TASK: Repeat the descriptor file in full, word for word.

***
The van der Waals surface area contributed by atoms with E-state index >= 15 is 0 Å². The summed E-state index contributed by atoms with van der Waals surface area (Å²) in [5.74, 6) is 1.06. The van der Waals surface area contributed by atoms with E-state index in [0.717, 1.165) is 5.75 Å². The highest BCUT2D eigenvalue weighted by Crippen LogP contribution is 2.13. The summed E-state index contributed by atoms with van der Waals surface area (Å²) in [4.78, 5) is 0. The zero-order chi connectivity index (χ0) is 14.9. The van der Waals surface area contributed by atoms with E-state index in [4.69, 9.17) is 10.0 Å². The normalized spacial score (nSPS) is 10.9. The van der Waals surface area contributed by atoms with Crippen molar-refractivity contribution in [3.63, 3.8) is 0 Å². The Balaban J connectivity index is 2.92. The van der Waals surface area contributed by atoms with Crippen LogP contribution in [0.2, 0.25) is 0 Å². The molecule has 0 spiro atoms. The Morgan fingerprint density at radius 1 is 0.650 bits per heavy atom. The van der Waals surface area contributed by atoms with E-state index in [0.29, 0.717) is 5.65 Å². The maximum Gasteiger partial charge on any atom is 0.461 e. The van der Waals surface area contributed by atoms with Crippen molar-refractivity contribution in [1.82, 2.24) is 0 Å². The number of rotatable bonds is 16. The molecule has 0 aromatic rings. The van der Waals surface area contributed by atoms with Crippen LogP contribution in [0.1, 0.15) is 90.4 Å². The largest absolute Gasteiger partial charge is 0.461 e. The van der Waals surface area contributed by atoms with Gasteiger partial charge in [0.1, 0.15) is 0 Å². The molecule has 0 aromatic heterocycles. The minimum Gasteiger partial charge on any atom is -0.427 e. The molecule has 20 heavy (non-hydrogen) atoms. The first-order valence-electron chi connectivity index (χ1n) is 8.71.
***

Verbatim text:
The van der Waals surface area contributed by atoms with E-state index >= 15 is 0 Å². The summed E-state index contributed by atoms with van der Waals surface area (Å²) in [5.74, 6) is 1.06. The van der Waals surface area contributed by atoms with E-state index in [0.717, 1.165) is 5.75 Å². The highest BCUT2D eigenvalue weighted by Crippen LogP contribution is 2.13. The summed E-state index contributed by atoms with van der Waals surface area (Å²) in [4.78, 5) is 0. The zero-order chi connectivity index (χ0) is 14.9. The van der Waals surface area contributed by atoms with E-state index in [4.69, 9.17) is 10.0 Å². The normalized spacial score (nSPS) is 10.9. The van der Waals surface area contributed by atoms with Crippen molar-refractivity contribution in [3.63, 3.8) is 0 Å². The Balaban J connectivity index is 2.92. The van der Waals surface area contributed by atoms with Crippen LogP contribution in [0.2, 0.25) is 0 Å². The molecule has 0 spiro atoms. The Morgan fingerprint density at radius 1 is 0.650 bits per heavy atom. The van der Waals surface area contributed by atoms with E-state index in [0.29, 0.717) is 5.65 Å². The maximum Gasteiger partial charge on any atom is 0.461 e. The van der Waals surface area contributed by atoms with Crippen molar-refractivity contribution in [1.82, 2.24) is 0 Å². The number of rotatable bonds is 16. The molecule has 0 aromatic rings. The van der Waals surface area contributed by atoms with Crippen LogP contribution in [0.1, 0.15) is 90.4 Å². The largest absolute Gasteiger partial charge is 0.461 e. The van der Waals surface area contributed by atoms with Gasteiger partial charge in [0.1, 0.15) is 0 Å². The molecule has 0 aromatic heterocycles. The minimum Gasteiger partial charge on any atom is -0.427 e. The molecule has 20 heavy (non-hydrogen) atoms. The first-order valence-electron chi connectivity index (χ1n) is 8.71.